Serekunda’s favourite son, Omar Amadou Jallow, alias OJ, was a cabinet minister under the first Republic. People still argue that OJ was known more for his involvement in football compared to his high level cabinet appointment as minister responsible for water resources and the environment. A St Augustine’s High school alumni and a veteran phantoms football club player, OJ was as instrumental as anybody in bringing football to Serekunda. He ran Kwame Football Club alongside his close friend, Baboucar Barrow, a trained engineer. Together, these two men defined football in the Kombos and brought it to the same level as that of Banjul. While they may have come short on capturing the league championships, they left an indelible mark in zonal football with Serekunda winning many championships. OJ, as a state minister, was answering the national call, but he never let that portfolio come between him and his football for which he was most appreciated. He stood strong and fought for the clubs that were powerless and on no occasion did he compromise his ideals; a mantra with which he lives to this day. The people of Serekunda will forever be grateful to Omar Amadou Jallow for what he did for football in that region. He gave his time, resources and, of course, his family to develop the game eight miles away from the capital and, yes, he did it with honor and grace.



Tom King

I called him the Prince of Bakau because of his love for football and his stance at the time to see that the game progressed in Bakau. A hardworking medical dispenser by day and a football manager by evening, Tom King singlehandedly promoted the game in Bakau. He ran Dagudan Football Club alone and was never short of results. He was a very humble fellow who loved people and stood to ensure that all around him were happy. He gave as much to the game in Bakau and ensured they moved on to the top tier of Gambian football. From afar, I admired this man for all he did for the game and the people of Bakau, yet I was reluctant to have my Roots play against Dagudan. Anytime you go out of your way for the cause of people, you are indeed my hero and Tom King is one, in sum, “cogito ego sum.”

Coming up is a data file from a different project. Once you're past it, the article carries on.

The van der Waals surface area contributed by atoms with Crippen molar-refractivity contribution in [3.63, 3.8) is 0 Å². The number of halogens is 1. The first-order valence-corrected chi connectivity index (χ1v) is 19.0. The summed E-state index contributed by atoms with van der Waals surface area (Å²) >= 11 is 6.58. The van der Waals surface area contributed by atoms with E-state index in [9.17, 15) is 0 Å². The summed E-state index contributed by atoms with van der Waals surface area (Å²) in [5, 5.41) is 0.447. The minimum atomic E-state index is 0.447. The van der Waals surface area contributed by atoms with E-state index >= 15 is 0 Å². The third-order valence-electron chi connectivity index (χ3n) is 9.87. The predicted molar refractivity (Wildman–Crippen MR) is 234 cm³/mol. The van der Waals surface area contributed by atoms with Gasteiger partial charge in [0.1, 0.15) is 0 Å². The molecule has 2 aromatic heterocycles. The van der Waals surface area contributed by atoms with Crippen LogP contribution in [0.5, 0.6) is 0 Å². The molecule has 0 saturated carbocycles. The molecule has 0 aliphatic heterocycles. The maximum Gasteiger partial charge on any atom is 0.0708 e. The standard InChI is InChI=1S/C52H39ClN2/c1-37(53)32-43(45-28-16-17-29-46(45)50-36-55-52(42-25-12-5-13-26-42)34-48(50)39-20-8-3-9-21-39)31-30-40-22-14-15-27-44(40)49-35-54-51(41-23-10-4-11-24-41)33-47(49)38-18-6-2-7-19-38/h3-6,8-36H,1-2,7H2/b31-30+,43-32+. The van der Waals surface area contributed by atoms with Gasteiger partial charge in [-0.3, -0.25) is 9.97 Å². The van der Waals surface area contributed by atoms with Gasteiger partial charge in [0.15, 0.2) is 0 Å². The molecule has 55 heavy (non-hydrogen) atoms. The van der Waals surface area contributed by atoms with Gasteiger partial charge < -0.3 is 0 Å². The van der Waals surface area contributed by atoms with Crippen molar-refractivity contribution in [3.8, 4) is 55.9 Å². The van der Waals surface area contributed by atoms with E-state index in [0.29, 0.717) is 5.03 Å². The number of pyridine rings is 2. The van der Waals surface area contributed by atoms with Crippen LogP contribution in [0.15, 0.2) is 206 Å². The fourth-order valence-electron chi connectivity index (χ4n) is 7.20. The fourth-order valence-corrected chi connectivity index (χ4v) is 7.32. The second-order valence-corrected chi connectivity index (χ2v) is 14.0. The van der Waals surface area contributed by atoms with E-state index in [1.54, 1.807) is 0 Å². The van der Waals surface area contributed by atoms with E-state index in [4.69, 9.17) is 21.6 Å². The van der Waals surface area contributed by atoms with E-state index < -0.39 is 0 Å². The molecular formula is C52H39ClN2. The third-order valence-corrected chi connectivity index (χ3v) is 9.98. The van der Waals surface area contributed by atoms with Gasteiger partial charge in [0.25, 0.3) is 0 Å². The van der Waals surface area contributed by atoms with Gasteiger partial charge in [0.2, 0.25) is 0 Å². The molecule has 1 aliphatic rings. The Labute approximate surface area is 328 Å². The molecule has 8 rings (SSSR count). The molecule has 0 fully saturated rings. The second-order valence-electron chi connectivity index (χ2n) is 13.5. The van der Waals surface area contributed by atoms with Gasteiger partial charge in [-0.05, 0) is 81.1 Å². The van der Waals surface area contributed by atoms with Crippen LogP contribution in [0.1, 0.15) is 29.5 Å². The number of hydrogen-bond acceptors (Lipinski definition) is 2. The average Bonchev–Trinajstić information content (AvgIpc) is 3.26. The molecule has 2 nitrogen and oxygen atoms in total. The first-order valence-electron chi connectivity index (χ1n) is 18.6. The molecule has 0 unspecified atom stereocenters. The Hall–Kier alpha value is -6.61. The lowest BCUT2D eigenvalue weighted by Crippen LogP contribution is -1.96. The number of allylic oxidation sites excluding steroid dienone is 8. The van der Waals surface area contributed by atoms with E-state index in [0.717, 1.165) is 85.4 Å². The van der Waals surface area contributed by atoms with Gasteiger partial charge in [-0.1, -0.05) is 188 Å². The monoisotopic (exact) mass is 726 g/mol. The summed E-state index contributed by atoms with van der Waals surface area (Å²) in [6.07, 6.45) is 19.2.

Dingareh Sports Shop at Hagan Street

Whether anyone likes it or not, I care less that football policies were made at this store and it worked. This is where all great football players met every day to map out the way forward. As a matter of fact, it also served as the unofficial headquarters of the football association at one time, because this is where every team picked up their official mail. Ebou Ndure entertained just about everybody who talked football, of course with a lot of bias towards his favorite, Real de Banjul. What this sports shop contributed towards football development is immeasurable and indeed, even though it is now defunct, it belongs to any Gambian hall of fame.


My fans

Well before March 14, 1977, I was a freelance sports writer for The Gambia Outlook and I fully recall that, after reporting on Bai Malleh Wadda’s trip to the World University Games in Bulgaria, Editor SMB Jones wrote an editor’s note informing his reading audience that one day, Tijan will celebrate being a sports journalist.  He built for me a fan base and the great people of The Gambia accepted me and loved me. They made me a celebrity and anywhere I went they treated as such. It was because of their love and support that I persevered in the profession and this was renewed again, when I returned home in 2003. I love each and every one of them and wish to thank them for this work because, without their love and support, I probably would never have thought of putting this work together. Jarama, Jerre Len Jef, Gachegalama!


 Note.’ Tijan’Massaneh Ceesay’s book on Gambian Football is available on Amazon and would soon be on sale in The Gambia. 

Author: Lamin Cham